What is it to be disabled? Where does the term "disability" come from?
People are a mixture of thrownness (Heidegger’s description of the state in which we exist), self-determination and circumstances sometimes outside of our control. Within this mix, no person alone can be described as being disabled; they are just being themselves. The term “disabled” arises only when people are compared to each other (including your past self compared to your present self).
Physical and mental disability is considered a lack of ability only because another person happens to have that ability. We live in a wonderfully complex world full of individuals with unique skills and abilities. If disability arises from an act of comparing, then everyone is potentially disabled depending on whom they are compared to. For example, the athlete Usain Bolt is disabled compared to the swimmer Michael Phelps because he physically can’t swim as well as Phelps (and Phelps is disabled when compared to Bolt).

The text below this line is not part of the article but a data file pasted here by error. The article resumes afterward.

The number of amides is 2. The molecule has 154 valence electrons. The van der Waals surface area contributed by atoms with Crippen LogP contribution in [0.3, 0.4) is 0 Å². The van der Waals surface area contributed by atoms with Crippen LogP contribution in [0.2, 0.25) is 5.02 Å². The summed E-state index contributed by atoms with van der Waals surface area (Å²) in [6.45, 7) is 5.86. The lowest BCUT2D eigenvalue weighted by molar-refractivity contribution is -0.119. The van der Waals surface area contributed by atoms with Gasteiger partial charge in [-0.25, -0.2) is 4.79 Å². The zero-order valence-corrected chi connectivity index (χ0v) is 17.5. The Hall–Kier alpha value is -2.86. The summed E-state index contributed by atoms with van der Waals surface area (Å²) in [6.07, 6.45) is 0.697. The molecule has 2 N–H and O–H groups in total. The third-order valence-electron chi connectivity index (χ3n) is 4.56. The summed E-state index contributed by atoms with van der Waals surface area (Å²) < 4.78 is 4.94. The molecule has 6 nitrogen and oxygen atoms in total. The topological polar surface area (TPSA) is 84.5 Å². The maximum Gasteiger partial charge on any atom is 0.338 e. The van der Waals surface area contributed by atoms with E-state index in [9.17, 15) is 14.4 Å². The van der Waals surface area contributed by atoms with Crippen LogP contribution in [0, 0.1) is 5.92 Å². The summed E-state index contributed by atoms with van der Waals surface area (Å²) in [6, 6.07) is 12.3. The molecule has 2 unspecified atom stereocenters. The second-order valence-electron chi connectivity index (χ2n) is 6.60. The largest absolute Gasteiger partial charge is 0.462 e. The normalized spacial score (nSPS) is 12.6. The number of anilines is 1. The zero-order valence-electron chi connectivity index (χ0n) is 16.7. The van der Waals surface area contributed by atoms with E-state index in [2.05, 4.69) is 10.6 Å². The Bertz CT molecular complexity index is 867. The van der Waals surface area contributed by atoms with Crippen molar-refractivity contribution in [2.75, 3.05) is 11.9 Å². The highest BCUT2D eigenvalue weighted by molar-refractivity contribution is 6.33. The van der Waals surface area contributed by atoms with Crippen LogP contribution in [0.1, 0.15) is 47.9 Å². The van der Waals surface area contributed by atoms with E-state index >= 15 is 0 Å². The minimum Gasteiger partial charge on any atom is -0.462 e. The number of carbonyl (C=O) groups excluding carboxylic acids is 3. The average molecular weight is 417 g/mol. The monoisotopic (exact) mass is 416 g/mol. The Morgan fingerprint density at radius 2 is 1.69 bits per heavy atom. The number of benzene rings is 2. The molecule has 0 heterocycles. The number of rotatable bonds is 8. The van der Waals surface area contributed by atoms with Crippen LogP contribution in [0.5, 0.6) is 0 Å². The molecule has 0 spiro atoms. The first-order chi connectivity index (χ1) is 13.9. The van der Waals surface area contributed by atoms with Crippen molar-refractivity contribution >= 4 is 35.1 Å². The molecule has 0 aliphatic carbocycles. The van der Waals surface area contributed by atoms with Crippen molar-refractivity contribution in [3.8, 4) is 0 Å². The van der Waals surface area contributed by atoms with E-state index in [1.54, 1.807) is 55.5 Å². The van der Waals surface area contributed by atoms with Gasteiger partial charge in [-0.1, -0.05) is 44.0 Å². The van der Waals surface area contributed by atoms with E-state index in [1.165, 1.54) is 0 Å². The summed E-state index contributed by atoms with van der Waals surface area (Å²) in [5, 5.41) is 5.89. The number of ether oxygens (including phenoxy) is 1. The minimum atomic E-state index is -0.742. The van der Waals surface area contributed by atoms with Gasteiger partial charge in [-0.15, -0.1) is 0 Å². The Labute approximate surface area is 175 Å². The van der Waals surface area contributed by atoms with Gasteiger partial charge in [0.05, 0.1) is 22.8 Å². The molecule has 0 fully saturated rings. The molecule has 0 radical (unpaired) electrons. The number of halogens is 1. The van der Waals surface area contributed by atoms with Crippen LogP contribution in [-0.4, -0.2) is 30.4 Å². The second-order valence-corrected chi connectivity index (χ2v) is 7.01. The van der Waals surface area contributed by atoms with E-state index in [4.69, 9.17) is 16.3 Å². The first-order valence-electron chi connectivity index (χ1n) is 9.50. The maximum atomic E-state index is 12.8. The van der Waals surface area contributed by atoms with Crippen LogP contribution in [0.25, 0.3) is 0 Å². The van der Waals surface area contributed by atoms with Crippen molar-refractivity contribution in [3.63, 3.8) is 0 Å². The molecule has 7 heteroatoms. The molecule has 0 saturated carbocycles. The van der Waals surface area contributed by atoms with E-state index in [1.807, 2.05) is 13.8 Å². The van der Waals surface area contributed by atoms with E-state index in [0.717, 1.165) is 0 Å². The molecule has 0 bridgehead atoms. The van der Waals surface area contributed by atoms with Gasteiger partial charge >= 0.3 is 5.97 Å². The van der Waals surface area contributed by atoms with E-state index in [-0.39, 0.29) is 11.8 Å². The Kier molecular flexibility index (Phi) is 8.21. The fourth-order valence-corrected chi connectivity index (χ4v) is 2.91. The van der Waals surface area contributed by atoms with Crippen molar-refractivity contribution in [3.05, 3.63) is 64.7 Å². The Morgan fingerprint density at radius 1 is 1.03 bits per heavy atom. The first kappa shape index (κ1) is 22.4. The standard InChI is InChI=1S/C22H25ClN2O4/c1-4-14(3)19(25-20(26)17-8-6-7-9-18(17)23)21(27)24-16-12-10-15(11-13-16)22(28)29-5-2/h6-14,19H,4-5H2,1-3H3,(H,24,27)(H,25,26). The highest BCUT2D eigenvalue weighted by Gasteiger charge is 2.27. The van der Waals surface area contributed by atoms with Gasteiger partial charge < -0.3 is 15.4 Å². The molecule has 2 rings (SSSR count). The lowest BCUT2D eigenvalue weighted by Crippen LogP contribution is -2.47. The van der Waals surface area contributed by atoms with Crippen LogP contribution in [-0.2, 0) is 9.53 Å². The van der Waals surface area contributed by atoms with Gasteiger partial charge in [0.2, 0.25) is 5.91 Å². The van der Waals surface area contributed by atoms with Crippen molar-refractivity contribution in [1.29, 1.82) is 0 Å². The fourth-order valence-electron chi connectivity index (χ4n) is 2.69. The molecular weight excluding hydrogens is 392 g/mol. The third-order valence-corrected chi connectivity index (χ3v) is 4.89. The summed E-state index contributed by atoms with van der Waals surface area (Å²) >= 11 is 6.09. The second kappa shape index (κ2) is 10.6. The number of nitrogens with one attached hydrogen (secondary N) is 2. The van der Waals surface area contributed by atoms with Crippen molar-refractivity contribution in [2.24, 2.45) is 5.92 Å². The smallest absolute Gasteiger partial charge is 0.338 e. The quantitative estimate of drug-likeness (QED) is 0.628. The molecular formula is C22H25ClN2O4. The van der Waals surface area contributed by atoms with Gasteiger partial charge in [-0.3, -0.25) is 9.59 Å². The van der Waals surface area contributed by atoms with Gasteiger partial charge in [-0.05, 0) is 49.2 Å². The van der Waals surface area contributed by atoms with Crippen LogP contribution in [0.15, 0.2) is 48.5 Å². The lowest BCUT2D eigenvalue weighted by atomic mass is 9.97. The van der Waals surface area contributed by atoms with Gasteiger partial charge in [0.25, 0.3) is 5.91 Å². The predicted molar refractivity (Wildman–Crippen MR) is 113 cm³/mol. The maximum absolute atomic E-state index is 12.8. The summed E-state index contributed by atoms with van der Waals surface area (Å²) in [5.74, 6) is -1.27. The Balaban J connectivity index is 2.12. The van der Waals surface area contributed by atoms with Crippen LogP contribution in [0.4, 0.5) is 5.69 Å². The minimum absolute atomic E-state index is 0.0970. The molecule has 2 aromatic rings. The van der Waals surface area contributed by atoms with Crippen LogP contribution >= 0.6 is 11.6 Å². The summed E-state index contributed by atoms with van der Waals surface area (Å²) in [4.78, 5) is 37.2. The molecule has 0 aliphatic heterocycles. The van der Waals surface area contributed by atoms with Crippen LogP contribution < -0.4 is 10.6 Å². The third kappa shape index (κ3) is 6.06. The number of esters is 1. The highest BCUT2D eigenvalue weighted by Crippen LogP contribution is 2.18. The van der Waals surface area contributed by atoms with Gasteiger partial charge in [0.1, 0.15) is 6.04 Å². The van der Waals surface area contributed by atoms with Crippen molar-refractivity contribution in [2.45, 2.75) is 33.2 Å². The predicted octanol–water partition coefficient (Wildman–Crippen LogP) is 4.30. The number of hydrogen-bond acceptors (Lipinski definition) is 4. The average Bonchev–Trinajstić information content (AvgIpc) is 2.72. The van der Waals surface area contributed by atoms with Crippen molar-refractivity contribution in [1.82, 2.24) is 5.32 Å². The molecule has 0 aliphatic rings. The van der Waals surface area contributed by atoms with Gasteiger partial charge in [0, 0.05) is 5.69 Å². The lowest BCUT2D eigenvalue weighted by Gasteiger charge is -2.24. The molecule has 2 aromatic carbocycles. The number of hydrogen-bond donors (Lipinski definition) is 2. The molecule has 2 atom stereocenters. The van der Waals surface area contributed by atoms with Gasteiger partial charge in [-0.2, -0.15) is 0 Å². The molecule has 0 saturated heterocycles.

Whether it is Parkinson’s disease, an inability to run 100 metres in under 10 seconds or millions of other reasons, everyone can be considered disabled. Therefore, the division between able and disabled people, which the word “disability” signifies, is a false division.
I was diagnosed with Parkinson's in April 2012, I was only 33 at the time. As I have battled to come to terms with my disease I have written a series of short essays exploring the impact, consequences and meaning of Parkinson's. I have recently started to post my essays on a blog at dialoguewithdisability.blogspot.co.uk (search google for "dialogue with disability parkinson's"). My intention is to allow sufferers and non-sufferers (as well as other people with disability) to better understand Parkinson's from the inside. Understanding is empowerment.